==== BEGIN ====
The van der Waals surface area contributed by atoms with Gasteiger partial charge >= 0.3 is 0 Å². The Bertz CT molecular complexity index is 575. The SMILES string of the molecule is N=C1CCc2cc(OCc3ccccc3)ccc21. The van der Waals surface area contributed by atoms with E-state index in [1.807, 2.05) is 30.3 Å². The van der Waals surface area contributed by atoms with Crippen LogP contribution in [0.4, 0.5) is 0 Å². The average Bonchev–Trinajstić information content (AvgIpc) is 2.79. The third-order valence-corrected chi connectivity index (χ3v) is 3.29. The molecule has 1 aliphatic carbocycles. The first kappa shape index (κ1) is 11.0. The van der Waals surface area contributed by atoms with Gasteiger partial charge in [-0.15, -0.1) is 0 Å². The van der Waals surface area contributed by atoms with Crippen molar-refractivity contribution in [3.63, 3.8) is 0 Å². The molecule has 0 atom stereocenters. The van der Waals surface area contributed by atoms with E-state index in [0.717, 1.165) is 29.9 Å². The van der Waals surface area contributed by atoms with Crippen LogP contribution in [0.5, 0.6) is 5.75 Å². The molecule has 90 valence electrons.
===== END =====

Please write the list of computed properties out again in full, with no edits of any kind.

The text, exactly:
The van der Waals surface area contributed by atoms with Gasteiger partial charge >= 0.3 is 0 Å². The Bertz CT molecular complexity index is 575. The SMILES string of the molecule is N=C1CCc2cc(OCc3ccccc3)ccc21. The van der Waals surface area contributed by atoms with E-state index in [1.807, 2.05) is 30.3 Å². The van der Waals surface area contributed by atoms with Crippen LogP contribution in [0.4, 0.5) is 0 Å². The average Bonchev–Trinajstić information content (AvgIpc) is 2.79. The third-order valence-corrected chi connectivity index (χ3v) is 3.29. The molecule has 1 aliphatic carbocycles. The first kappa shape index (κ1) is 11.0. The van der Waals surface area contributed by atoms with Gasteiger partial charge in [-0.15, -0.1) is 0 Å². The van der Waals surface area contributed by atoms with Crippen molar-refractivity contribution in [3.63, 3.8) is 0 Å². The molecule has 0 atom stereocenters. The van der Waals surface area contributed by atoms with E-state index in [0.717, 1.165) is 29.9 Å². The van der Waals surface area contributed by atoms with Crippen LogP contribution in [0.5, 0.6) is 5.75 Å². The molecule has 90 valence electrons.